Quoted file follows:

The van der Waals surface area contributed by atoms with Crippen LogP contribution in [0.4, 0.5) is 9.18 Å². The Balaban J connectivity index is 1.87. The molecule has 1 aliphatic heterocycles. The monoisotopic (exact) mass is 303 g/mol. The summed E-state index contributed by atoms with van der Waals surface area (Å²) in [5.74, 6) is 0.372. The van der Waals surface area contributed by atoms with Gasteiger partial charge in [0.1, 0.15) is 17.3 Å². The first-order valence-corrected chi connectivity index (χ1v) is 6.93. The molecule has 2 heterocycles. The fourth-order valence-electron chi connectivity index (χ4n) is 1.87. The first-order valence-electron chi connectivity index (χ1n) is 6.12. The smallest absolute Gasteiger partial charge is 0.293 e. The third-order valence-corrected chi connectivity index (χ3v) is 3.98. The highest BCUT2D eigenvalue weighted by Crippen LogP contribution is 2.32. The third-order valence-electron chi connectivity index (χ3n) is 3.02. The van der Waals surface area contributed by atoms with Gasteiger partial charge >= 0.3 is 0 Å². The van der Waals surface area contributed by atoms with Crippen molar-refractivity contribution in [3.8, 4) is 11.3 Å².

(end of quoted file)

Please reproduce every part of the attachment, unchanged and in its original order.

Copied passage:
The van der Waals surface area contributed by atoms with Crippen LogP contribution in [0.4, 0.5) is 9.18 Å². The Balaban J connectivity index is 1.87. The molecule has 1 aliphatic heterocycles. The monoisotopic (exact) mass is 303 g/mol. The summed E-state index contributed by atoms with van der Waals surface area (Å²) in [5.74, 6) is 0.372. The van der Waals surface area contributed by atoms with Gasteiger partial charge in [0.1, 0.15) is 17.3 Å². The first-order valence-corrected chi connectivity index (χ1v) is 6.93. The molecule has 2 heterocycles. The fourth-order valence-electron chi connectivity index (χ4n) is 1.87. The first-order valence-electron chi connectivity index (χ1n) is 6.12. The smallest absolute Gasteiger partial charge is 0.293 e. The third-order valence-corrected chi connectivity index (χ3v) is 3.98. The highest BCUT2D eigenvalue weighted by Crippen LogP contribution is 2.32. The third-order valence-electron chi connectivity index (χ3n) is 3.02. The van der Waals surface area contributed by atoms with Gasteiger partial charge >= 0.3 is 0 Å². The van der Waals surface area contributed by atoms with Crippen molar-refractivity contribution in [3.8, 4) is 11.3 Å².